Cordilleran Section - 108th Annual Meeting (29–31 March 2012)

Paper No. 5
Presentation Time: 17:00-18:30


KONETCHY, Brant1, SURPLESS, Kathleen DeGraaff2 and SICKMANN, Zachary1, (1)Department of Geosciences, Trinity University, One Trinity Place, San Antonio, TX 78212, (2)Geosciences, Trinity University, One Trinity Place, San Antonio, TX 78212,

Detrital zircon U-Pb age and Hf analysis of the Cretaceous Methow Basin of northern Washington, combined with sandstone petrography, characterizes the basin’s sources and permits evaluation of the extent of post-depositional basin translation. The Harts Pass Formation, a mid-Albian west–directed marine turbidite sequence within the Methow basin, has a remarkably uniform provenance signature throughout deposition. Detrital zircon U-Pb ages from nine samples (844 grains) range from 180 to 105 Ma with peaks at 160 Ma and 116 Ma, and detrital zircon epsilon Hafnium values range from +5 to +17 with a weighted average of 8.5 ± 0.6 for Jurassic grains, and +3 to +16 with a weighted average of 9.0 ± 0.7 for Cretaceous grains. Sandstone petrography records a basement uplift provenance (Q39F60L1) with no evidence of an active volcanic arc shedding sediment into the basin.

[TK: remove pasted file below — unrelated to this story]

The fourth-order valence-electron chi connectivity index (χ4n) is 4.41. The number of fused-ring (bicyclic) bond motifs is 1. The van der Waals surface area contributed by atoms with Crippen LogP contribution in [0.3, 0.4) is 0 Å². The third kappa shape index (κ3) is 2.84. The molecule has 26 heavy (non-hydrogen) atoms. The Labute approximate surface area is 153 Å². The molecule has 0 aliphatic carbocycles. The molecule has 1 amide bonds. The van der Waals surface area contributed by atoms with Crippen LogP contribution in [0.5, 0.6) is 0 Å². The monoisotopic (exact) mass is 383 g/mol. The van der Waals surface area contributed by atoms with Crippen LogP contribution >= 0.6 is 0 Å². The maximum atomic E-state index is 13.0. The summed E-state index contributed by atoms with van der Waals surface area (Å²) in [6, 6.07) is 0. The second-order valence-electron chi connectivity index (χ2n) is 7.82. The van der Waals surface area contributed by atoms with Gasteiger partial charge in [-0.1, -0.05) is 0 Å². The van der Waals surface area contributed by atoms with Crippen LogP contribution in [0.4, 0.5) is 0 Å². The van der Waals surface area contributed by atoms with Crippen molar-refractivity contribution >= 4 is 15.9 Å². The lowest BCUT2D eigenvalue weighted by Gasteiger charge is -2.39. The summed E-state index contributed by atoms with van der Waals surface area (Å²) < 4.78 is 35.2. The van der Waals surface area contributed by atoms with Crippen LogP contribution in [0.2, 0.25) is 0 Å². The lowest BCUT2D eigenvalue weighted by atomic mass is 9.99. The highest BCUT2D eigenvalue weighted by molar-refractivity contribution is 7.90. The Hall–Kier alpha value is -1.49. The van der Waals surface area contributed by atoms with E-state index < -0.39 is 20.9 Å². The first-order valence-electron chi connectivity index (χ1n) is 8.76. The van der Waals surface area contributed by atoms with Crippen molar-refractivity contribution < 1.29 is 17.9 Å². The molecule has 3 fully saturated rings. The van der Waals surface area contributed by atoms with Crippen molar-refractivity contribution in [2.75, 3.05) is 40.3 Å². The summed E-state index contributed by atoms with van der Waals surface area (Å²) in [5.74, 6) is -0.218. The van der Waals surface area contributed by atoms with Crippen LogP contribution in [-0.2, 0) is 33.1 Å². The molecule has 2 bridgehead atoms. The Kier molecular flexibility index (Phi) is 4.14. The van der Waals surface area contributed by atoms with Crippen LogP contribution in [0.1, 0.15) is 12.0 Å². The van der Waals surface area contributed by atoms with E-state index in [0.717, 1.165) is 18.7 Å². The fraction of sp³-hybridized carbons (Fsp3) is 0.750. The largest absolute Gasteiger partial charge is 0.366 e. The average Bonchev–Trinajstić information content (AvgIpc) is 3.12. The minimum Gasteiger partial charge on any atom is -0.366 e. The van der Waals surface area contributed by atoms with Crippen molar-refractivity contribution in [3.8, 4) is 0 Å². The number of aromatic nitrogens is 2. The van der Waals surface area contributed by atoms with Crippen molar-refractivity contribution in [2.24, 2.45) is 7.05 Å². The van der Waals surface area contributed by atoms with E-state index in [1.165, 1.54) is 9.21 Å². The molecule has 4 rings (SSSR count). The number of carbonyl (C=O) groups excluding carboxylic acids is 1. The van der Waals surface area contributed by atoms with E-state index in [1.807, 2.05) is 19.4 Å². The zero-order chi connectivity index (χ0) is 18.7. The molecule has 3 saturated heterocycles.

Although a unique source area cannot be unequivocally determined, the southern Canadian Cordillera provides the best match for these provenance results, given the close correlation in age and available epsilon Hf values between Jurassic and Cretaceous detrital zircon in the Harts Pass and plutons found in southern Canadian Cordillera. Other possible source regions include a combination of the southern Canadian Cordillera, Klamath Mountains, and Blue Mountains, or a combination of the Peninsular Range and Sonoran plutons in Mexico. Well-documented west-directed paleocurrent indicators in the Harts Pass Formation would require the basin to be west of a Klamath Mountains source, putting it a significant distance removed from additional sources in the southern Canadian Cordillera and the Blue Mountains. If the Harts Pass provenance included the Peninsular Range, then it should contain more volcanic lithic grains similar to the Early Cretaceous Alisitos Formation that was shed off the active volcanic arc of the Peninsular Range during the Early Cretaceous. Therefore, provenance results from the Harts Pass Formation suggest that the Methow Basin has not undergone a significant amount of post-depositional translation, and that the most likely sources for the Harts Pass are in the southern Canadian Cordillera, perhaps in combination with the Blue Mountains.